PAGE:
I concur with those who question why it took so long to reach this moment, but we have plenty to learn about the extent of the corruption and delusion that allowed military operations to persist with the false notion that the training of the Afghan military was progressing. We also should look closely at the deals made by Afghan forces who, over the last year, took money from the Taliban to give up their weapons—and ultimately their will to fight. They may well have calculated that without US air support and other on-the-ground backing, they were no match for highly motivated Taliban fighters.

Now the Taliban—including 5,000 former prisoners released by Trump last year—regains power, strengthened with US arms, helicopters, drones and other sophisticated technology. Plenty of amoral people got rich, and the world is poorer for it.

In a moment like this, it seems right to revisit the wise words of President Eisenhower, delivered 60 years ago in his January 17, 1961, farewell address. With the passage of time, his profound insight has become almost cliché, but it’s worth remembering how resonant his warning was and is coming from a former US General who was the Supreme Commander of the Allied Expeditionary Force in the European theater and eventually oversaw the German surrender.

This was a man who understood the price of war. This was a man who saw soldiers die. As he put it, he “has witnessed the horror and lingering sadness of war.”

"Our military organization today bears little relation to that known by any of my predecessors in peace time, or indeed by the fighting men of World War II or Korea.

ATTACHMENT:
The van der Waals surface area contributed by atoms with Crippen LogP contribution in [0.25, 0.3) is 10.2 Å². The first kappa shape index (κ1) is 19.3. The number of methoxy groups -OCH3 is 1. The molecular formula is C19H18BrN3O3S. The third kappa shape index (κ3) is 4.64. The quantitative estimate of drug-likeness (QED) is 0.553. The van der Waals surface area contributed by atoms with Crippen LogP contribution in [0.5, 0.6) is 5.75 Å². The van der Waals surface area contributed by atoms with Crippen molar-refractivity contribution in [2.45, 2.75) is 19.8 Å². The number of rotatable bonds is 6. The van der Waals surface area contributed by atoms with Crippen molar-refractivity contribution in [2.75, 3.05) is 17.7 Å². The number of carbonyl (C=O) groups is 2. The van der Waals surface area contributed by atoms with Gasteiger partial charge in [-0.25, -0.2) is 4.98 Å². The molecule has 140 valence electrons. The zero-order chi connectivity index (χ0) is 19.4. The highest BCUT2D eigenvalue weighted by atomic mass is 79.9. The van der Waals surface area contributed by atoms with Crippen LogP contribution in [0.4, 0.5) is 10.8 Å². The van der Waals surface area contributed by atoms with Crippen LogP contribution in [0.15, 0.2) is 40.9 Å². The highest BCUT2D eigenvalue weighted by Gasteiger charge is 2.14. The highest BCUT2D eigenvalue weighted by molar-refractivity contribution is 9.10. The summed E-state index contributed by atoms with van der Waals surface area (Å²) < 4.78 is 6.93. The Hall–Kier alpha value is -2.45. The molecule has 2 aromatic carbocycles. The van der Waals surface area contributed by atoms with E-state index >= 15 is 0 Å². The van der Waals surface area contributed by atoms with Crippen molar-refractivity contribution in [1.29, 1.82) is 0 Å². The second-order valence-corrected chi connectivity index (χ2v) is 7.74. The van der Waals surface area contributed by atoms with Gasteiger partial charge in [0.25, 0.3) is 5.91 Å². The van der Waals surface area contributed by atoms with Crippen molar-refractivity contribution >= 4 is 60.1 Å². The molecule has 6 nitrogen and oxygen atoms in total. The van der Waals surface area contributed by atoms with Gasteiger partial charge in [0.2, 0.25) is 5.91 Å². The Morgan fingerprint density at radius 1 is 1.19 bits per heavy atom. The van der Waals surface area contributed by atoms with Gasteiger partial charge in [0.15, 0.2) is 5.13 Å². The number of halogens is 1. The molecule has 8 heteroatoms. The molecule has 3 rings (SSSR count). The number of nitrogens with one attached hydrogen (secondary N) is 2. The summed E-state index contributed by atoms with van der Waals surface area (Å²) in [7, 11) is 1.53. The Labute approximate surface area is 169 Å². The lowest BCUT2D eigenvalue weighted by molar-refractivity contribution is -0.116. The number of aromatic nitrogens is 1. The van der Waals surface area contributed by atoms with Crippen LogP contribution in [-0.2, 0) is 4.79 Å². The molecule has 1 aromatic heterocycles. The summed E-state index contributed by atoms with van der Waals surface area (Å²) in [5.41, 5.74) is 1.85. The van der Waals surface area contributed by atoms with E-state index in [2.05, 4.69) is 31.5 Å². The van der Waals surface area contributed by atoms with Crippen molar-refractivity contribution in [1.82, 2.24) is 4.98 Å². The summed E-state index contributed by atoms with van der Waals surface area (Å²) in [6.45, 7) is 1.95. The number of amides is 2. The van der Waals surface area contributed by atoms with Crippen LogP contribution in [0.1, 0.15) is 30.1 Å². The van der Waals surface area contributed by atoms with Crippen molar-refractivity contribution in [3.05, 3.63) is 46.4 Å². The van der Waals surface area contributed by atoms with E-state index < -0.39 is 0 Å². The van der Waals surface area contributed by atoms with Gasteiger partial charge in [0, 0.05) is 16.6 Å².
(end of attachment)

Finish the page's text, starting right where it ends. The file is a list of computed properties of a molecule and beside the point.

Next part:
Until the latest of our world conflicts, the United States had no armaments industry. American makers of plowshares could, with time and as required, make swords as well. But now we can no longer risk emergency improvisation of national defense; we have been compelled to create a permanent armaments industry of vast proportions. Added to this, three and a half million men and women are directly engaged in the defense establishment. We annually spend on military security more than the net income of all United State corporations.

This conjunction of an immense military establishment and a large arms industry is new in the American experience. The total influence—economic, political, even spiritual—is felt in every city, every state house, every office of the Federal government. We recognize the imperative need for this development. Yet we must not fail to comprehend its grave implications. Our toil, resources and livelihood are all involved; so is the very structure of our society.

In the councils of government, we must guard against the acquisition of unwarranted influence, whether sought or unsought, by the military-industrial complex. The potential for the disastrous rise of misplaced power exists and will persist.

We must never let the weight of this combination endanger our liberties or democratic processes. We should take nothing for granted; only an alert and knowledgeable citizenry can compel the proper meshing of huge industrial and military machinery of defense with our peaceful methods and goals, so that security and liberty may prosper together.